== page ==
The Galactic Heartbeat

Time is a very slow thing when we talk about the universe. Stars can live for many Billions of years, and over human timescales they seem stagnant and unchanging. So it’s no surprise that when we look at distant galaxies, they don’t appear to change at all over the course of centuries. But appearances can be deceiving. Galaxies do change, more quickly than you would imagine.

The monstrous elliptical galaxy M87, located 53 million light-years from Earth is the dominant galaxy at the center of the neighboring Virgo cluster of galaxies. Credit: NASA, ESA, and the Hubble Heritage Team

M87, pictured above, is a monstrous Galaxy of nearly 1 Trillion stars, more than twice as populous as the Milky Way. It looks like a big fuzzy star, and it quite regular in appearance due to it’s lack of gas and dust, all of which has been consumed and converted into stars. It’s stars have been slowly aging without much change, and so the entire galaxy had become older and redder.

But just how old is M87? How can we tell?

changing their brightness significantly over a period of a few hundred days.

“We realized that these stars are so bright and their pulsations so strong, that they are difficult to hide,” said Charlie Conroy, an assistant professor at Harvard University and astronomer at the Harvard-Smithsonian Center for Astrophysics. “We decided to see if the pulsations of these stars could be detected even if we couldn’t separate their light from the sea of unchanging stars that are their neighbors.”

And that’s exactly what they did. Taking photos of the large galaxy M87 over a period of 3 months in 2006, they noticed that individual pixels in the images were changing their brightness subtly. “Amazingly, one in four pixels in the image changes with time,” said Pieter van Dokkum, a professor and chair of the astronomy department at Yale University. “We tend to think of galaxies as steady beacons in the sky, but they are actually ‘shimmering’ due to all the giant, pulsating stars in them.”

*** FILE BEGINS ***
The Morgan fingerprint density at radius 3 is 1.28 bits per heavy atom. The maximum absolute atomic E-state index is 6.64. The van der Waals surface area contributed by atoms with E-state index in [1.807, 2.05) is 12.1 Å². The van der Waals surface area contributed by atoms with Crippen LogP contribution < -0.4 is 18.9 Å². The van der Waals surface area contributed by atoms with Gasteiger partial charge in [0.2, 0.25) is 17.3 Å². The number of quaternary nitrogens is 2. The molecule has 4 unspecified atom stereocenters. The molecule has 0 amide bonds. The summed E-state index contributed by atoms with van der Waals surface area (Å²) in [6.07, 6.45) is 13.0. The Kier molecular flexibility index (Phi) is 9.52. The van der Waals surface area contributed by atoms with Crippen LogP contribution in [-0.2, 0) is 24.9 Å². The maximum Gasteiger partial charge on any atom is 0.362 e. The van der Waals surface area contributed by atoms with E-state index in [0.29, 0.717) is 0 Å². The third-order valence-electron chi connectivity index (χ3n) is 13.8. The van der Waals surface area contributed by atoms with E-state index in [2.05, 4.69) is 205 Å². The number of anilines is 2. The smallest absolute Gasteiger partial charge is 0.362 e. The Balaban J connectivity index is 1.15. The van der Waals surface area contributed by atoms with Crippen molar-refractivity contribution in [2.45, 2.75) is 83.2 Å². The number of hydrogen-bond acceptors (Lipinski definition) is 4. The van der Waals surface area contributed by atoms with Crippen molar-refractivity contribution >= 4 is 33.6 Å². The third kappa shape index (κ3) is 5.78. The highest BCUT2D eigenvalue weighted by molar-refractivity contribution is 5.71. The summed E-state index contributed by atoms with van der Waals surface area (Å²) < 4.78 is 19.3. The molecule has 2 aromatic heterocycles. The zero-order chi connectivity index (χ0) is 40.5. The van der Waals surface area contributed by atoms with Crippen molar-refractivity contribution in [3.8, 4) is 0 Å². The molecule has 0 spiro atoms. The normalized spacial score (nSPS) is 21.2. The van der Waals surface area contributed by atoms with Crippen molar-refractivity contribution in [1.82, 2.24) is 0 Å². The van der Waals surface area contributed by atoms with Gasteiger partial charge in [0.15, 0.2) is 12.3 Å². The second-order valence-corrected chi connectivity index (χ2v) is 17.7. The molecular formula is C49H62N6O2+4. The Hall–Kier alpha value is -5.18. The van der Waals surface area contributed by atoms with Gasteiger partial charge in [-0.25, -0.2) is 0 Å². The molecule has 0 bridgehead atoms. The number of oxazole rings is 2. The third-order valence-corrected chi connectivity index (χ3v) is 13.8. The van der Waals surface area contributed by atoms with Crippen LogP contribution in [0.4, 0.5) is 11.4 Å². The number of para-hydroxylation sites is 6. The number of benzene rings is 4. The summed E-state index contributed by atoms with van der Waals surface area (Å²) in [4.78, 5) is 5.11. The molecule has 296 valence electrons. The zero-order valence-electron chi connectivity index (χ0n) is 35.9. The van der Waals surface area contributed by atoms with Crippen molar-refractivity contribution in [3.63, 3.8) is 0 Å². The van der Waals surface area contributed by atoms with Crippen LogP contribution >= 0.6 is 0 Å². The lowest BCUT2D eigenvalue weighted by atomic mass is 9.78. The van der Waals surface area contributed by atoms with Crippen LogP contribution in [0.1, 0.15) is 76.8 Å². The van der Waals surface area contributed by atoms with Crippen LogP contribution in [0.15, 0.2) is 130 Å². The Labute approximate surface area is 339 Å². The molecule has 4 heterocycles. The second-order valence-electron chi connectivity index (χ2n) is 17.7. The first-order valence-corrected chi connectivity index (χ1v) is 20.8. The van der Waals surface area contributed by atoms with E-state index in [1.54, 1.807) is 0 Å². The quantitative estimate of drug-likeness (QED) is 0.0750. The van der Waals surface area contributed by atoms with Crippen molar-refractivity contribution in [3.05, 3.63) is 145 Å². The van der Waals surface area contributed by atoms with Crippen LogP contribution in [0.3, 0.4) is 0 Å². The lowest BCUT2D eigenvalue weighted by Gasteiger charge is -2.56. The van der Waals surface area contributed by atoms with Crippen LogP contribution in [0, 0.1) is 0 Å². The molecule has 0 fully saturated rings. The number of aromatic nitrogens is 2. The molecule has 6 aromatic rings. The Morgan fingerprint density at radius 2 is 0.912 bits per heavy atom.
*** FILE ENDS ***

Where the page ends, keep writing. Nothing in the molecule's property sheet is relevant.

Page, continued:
The amazing thing is that the strength of these pulsations is related to the metallicity of the star. Stars rich in heavy elements have a weaker pulsation than metal-poor stars. Using this knowledge, the astronomers could look at the overall pulsation rates of the Galaxy and determine it’s overall metallicity, and use this to determine its age.

To put it plainly, the astronomers looked at the strength of a galaxy’s heartbeat to determine it’s age. Stronger heartbeats mean younger galaxies, in the same way a strong heartbeat means a younger person.

If we look at the heartbeats of other galaxies, we can understand their ages and put together a historical outline of when galaxies formed in the universe. The astronomers’ work showed that M87 is 10 Billion years old, an age that agrees with estimates using other techniques.

The heartbeats of galaxies will continue on for trillions of years to come, far longer than the current age of the universe. The universe itself may be pretty young.

 

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